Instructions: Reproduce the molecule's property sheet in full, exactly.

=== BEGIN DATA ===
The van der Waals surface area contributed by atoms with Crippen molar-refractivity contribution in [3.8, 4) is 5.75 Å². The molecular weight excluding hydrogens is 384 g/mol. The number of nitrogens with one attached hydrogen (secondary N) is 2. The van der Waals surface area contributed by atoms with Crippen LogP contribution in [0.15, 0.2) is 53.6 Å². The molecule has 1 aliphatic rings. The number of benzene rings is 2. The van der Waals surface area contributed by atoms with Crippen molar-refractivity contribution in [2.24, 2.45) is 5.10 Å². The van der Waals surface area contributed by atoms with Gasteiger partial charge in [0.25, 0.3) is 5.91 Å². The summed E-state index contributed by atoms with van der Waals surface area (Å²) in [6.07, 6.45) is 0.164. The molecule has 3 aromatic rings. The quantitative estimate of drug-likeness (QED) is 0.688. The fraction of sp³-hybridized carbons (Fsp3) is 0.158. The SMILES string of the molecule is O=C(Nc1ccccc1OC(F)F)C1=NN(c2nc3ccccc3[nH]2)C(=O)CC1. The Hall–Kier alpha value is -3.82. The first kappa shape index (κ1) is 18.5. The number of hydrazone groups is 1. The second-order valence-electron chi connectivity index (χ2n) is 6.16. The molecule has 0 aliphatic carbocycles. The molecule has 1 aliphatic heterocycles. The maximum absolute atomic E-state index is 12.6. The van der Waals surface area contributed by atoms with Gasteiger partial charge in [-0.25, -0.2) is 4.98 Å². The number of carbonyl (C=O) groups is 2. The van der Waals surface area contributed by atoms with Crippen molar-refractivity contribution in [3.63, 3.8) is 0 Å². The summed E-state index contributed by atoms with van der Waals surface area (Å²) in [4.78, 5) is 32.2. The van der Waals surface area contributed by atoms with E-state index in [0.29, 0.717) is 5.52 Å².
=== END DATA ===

The van der Waals surface area contributed by atoms with Crippen molar-refractivity contribution in [3.8, 4) is 5.75 Å². The molecular weight excluding hydrogens is 384 g/mol. The number of nitrogens with one attached hydrogen (secondary N) is 2. The van der Waals surface area contributed by atoms with Crippen LogP contribution in [0.15, 0.2) is 53.6 Å². The molecule has 1 aliphatic rings. The number of benzene rings is 2. The van der Waals surface area contributed by atoms with Crippen molar-refractivity contribution in [2.24, 2.45) is 5.10 Å². The van der Waals surface area contributed by atoms with Gasteiger partial charge in [0.25, 0.3) is 5.91 Å². The summed E-state index contributed by atoms with van der Waals surface area (Å²) in [6.07, 6.45) is 0.164. The molecule has 3 aromatic rings. The quantitative estimate of drug-likeness (QED) is 0.688. The fraction of sp³-hybridized carbons (Fsp3) is 0.158. The SMILES string of the molecule is O=C(Nc1ccccc1OC(F)F)C1=NN(c2nc3ccccc3[nH]2)C(=O)CC1. The Hall–Kier alpha value is -3.82. The first kappa shape index (κ1) is 18.5. The number of hydrazone groups is 1. The second-order valence-electron chi connectivity index (χ2n) is 6.16. The molecule has 0 aliphatic carbocycles. The molecule has 1 aliphatic heterocycles. The maximum absolute atomic E-state index is 12.6. The van der Waals surface area contributed by atoms with Gasteiger partial charge in [-0.25, -0.2) is 4.98 Å². The number of carbonyl (C=O) groups is 2. The van der Waals surface area contributed by atoms with Crippen molar-refractivity contribution in [3.63, 3.8) is 0 Å². The summed E-state index contributed by atoms with van der Waals surface area (Å²) in [4.78, 5) is 32.2. The van der Waals surface area contributed by atoms with E-state index in [0.29, 0.717) is 5.52 Å².